Saturday, March 12, 2011

You Can't Have Your #Jan25 Revolution Cake and Eat it Too -Part 1- On Tourism

One of the most pervasive, mistimed but no-doubt well intentioned perspectives circulating as binary code across social media and as actions by youth across urban centers is the extremely positive, patriotic, proactive urge to rebuild #Egypt. The calls to rebuild #Egypt have taken many forms over the last few weeks it started off with an invitation to tourists to come back since tourism is supposedly one of Egypt's most important economic activities, which was shortly followed by a call to invest 120 L.E in the stock market, then a call to end bribery and corruption, including a hot-line to call in and report corruption. Youth took the streets of slums and economically marginalized areas, where they started sweeping the streets and repainting the sidewalks. The new sense of pride and ownership many Egyptians have started to feel has fueled this new found love and pride in their homeland. After 30 years of living under an oppressive dictatorship people were exhilarated to finally reclaim their country through the #Jan25 revolution, except one thing was missing #Jan25 was not over yet. The tearing down was not concluded for the rebuilding to begin.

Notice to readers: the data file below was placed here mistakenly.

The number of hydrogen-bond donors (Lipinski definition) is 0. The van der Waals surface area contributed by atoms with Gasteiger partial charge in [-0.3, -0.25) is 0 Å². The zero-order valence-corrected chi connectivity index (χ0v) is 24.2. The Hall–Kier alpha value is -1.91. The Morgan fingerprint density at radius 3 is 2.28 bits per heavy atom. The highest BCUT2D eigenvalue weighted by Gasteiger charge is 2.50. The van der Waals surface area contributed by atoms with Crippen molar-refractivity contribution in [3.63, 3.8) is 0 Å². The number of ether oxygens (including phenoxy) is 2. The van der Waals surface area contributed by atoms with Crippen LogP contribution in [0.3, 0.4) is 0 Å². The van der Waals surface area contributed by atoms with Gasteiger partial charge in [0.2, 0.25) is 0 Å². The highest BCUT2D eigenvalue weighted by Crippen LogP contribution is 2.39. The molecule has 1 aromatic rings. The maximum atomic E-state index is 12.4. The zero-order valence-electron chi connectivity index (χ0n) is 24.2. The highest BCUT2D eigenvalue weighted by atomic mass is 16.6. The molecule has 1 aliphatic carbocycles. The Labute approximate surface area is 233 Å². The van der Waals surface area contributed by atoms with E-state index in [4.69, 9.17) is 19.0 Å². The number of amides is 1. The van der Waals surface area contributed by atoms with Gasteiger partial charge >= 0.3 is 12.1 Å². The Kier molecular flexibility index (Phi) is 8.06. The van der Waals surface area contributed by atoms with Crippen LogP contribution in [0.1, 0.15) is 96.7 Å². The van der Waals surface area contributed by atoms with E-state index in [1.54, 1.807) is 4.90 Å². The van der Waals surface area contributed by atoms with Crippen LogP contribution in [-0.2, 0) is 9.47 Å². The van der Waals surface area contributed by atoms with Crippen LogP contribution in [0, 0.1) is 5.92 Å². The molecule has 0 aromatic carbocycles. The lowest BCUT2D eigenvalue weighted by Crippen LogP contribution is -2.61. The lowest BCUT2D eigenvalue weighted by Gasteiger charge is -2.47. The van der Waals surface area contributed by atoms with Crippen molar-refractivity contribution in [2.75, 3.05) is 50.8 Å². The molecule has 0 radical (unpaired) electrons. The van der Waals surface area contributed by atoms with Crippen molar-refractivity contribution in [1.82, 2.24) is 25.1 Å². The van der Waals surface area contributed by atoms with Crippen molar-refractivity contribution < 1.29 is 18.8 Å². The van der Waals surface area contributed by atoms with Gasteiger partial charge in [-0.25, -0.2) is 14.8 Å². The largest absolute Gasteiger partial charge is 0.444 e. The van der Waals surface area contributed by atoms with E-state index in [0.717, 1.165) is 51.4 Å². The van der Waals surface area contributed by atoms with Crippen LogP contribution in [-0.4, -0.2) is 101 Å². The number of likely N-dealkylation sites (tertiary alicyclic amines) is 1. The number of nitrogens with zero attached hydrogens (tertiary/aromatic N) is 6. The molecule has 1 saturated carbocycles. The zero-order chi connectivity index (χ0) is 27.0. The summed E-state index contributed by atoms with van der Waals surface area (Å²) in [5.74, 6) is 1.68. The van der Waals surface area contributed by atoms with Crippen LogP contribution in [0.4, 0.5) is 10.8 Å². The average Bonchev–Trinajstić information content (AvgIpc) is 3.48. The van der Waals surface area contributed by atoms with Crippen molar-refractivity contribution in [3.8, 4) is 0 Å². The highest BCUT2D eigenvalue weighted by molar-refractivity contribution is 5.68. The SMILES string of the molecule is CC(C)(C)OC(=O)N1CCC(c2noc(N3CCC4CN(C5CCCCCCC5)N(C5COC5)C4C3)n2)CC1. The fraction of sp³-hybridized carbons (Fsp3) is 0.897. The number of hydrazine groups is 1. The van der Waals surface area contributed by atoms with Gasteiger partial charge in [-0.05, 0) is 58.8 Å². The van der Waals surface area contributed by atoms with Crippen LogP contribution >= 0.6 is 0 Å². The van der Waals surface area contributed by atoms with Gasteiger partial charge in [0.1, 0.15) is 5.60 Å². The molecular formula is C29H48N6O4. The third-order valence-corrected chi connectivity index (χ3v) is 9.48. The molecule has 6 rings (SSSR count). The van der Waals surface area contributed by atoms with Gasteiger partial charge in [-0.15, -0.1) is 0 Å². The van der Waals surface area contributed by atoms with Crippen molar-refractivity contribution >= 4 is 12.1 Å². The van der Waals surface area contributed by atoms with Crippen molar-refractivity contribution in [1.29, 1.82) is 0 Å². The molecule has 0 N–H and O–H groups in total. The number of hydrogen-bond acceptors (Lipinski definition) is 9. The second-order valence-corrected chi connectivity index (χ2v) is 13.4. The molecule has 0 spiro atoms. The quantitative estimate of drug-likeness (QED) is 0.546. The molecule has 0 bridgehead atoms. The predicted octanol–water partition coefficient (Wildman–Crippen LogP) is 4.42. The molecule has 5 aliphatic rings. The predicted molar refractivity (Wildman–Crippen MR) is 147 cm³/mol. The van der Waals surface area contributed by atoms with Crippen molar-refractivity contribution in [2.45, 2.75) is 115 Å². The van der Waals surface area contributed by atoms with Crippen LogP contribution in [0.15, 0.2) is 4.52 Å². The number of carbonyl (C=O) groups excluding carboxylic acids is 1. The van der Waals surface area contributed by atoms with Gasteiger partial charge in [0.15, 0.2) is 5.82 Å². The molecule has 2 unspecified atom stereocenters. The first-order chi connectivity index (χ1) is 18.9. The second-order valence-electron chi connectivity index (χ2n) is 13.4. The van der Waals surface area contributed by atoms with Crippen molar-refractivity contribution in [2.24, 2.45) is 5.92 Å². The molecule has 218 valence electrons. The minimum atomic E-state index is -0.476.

I remember when I was still in school, the back cover of our school books would have a list of bullet-points inside a floral frame with different slogans, "Cleanliness is part of faith", "Diligence in your work is prayer", "Your teeth are the mirror of your health" and many more random and obscure statements that were supposed to guide our sense of morality and patriotism, these statements felt right and felt good. One would often recite them to make a point, but they lacked substance and were infused with unrealistic hypocrisy that failed to adequately address the root causes of many of the problems we knew. These statements claimed a false sense of wellness and goodness if we followed their prescriptions, but when push came to shove, I wasn't really sure how to follow them, what they really meant and what was hidden within them. The recent calls of action and actions to rebuild #Egypt undertaken following #Mubarak's resignation somehow leave me with that same strange aftertaste the empty slogans on the back my old school books once did.